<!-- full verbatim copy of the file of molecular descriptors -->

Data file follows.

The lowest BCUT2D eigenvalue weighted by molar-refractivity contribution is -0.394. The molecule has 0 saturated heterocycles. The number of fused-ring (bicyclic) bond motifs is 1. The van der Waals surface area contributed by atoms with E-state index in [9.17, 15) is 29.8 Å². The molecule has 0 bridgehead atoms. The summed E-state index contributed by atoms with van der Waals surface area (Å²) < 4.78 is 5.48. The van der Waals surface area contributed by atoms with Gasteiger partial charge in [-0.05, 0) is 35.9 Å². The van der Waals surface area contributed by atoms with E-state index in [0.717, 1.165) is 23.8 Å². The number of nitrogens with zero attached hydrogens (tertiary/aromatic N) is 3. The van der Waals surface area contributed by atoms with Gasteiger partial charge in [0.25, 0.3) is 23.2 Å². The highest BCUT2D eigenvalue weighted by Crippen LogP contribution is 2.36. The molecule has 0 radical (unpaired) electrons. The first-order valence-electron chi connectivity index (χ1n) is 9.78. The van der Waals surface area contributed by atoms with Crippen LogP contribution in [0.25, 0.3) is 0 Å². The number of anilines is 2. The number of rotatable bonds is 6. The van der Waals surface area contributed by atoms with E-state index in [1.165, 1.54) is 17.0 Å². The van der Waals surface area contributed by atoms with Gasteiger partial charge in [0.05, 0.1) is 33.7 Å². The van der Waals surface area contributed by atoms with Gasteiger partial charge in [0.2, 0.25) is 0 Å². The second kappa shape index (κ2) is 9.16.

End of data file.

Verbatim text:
The lowest BCUT2D eigenvalue weighted by molar-refractivity contribution is -0.394. The molecule has 0 saturated heterocycles. The number of fused-ring (bicyclic) bond motifs is 1. The van der Waals surface area contributed by atoms with E-state index in [9.17, 15) is 29.8 Å². The molecule has 0 bridgehead atoms. The summed E-state index contributed by atoms with van der Waals surface area (Å²) < 4.78 is 5.48. The van der Waals surface area contributed by atoms with Gasteiger partial charge in [-0.05, 0) is 35.9 Å². The van der Waals surface area contributed by atoms with E-state index in [0.717, 1.165) is 23.8 Å². The number of nitrogens with zero attached hydrogens (tertiary/aromatic N) is 3. The van der Waals surface area contributed by atoms with Gasteiger partial charge in [0.25, 0.3) is 23.2 Å². The highest BCUT2D eigenvalue weighted by Crippen LogP contribution is 2.36. The molecule has 0 radical (unpaired) electrons. The first-order valence-electron chi connectivity index (χ1n) is 9.78. The van der Waals surface area contributed by atoms with Crippen LogP contribution in [0.25, 0.3) is 0 Å². The number of anilines is 2. The number of rotatable bonds is 6. The van der Waals surface area contributed by atoms with E-state index in [1.165, 1.54) is 17.0 Å². The van der Waals surface area contributed by atoms with Gasteiger partial charge in [0.05, 0.1) is 33.7 Å². The van der Waals surface area contributed by atoms with Gasteiger partial charge in [0.2, 0.25) is 0 Å². The second kappa shape index (κ2) is 9.16.